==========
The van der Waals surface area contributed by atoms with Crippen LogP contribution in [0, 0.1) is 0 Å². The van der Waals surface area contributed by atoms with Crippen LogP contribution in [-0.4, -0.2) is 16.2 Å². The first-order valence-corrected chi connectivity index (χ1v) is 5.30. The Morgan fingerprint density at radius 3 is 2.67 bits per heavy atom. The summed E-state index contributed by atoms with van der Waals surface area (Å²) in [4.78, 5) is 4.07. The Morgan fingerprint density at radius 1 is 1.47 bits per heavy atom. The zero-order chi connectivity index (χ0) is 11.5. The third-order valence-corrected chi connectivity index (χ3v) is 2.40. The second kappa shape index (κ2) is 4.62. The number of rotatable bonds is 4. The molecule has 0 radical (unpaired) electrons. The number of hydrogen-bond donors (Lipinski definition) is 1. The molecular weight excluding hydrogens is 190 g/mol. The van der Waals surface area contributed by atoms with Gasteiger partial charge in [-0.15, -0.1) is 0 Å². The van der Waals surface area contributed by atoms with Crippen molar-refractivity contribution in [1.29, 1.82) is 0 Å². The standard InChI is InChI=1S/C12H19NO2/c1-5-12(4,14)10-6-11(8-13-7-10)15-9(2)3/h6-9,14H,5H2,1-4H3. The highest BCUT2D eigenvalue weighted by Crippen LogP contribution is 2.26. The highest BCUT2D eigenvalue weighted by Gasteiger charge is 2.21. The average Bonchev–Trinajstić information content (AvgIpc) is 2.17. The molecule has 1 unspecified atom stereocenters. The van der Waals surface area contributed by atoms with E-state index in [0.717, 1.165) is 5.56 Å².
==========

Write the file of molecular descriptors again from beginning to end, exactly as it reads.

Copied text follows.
The van der Waals surface area contributed by atoms with Crippen LogP contribution in [0, 0.1) is 0 Å². The van der Waals surface area contributed by atoms with Crippen LogP contribution in [-0.4, -0.2) is 16.2 Å². The first-order valence-corrected chi connectivity index (χ1v) is 5.30. The Morgan fingerprint density at radius 3 is 2.67 bits per heavy atom. The summed E-state index contributed by atoms with van der Waals surface area (Å²) in [4.78, 5) is 4.07. The Morgan fingerprint density at radius 1 is 1.47 bits per heavy atom. The zero-order chi connectivity index (χ0) is 11.5. The third-order valence-corrected chi connectivity index (χ3v) is 2.40. The second kappa shape index (κ2) is 4.62. The number of rotatable bonds is 4. The molecule has 0 radical (unpaired) electrons. The number of hydrogen-bond donors (Lipinski definition) is 1. The molecular weight excluding hydrogens is 190 g/mol. The van der Waals surface area contributed by atoms with Gasteiger partial charge in [-0.15, -0.1) is 0 Å². The van der Waals surface area contributed by atoms with Crippen molar-refractivity contribution in [1.29, 1.82) is 0 Å². The standard InChI is InChI=1S/C12H19NO2/c1-5-12(4,14)10-6-11(8-13-7-10)15-9(2)3/h6-9,14H,5H2,1-4H3. The highest BCUT2D eigenvalue weighted by Crippen LogP contribution is 2.26. The highest BCUT2D eigenvalue weighted by Gasteiger charge is 2.21. The average Bonchev–Trinajstić information content (AvgIpc) is 2.17. The molecule has 1 unspecified atom stereocenters. The van der Waals surface area contributed by atoms with E-state index in [0.717, 1.165) is 5.56 Å².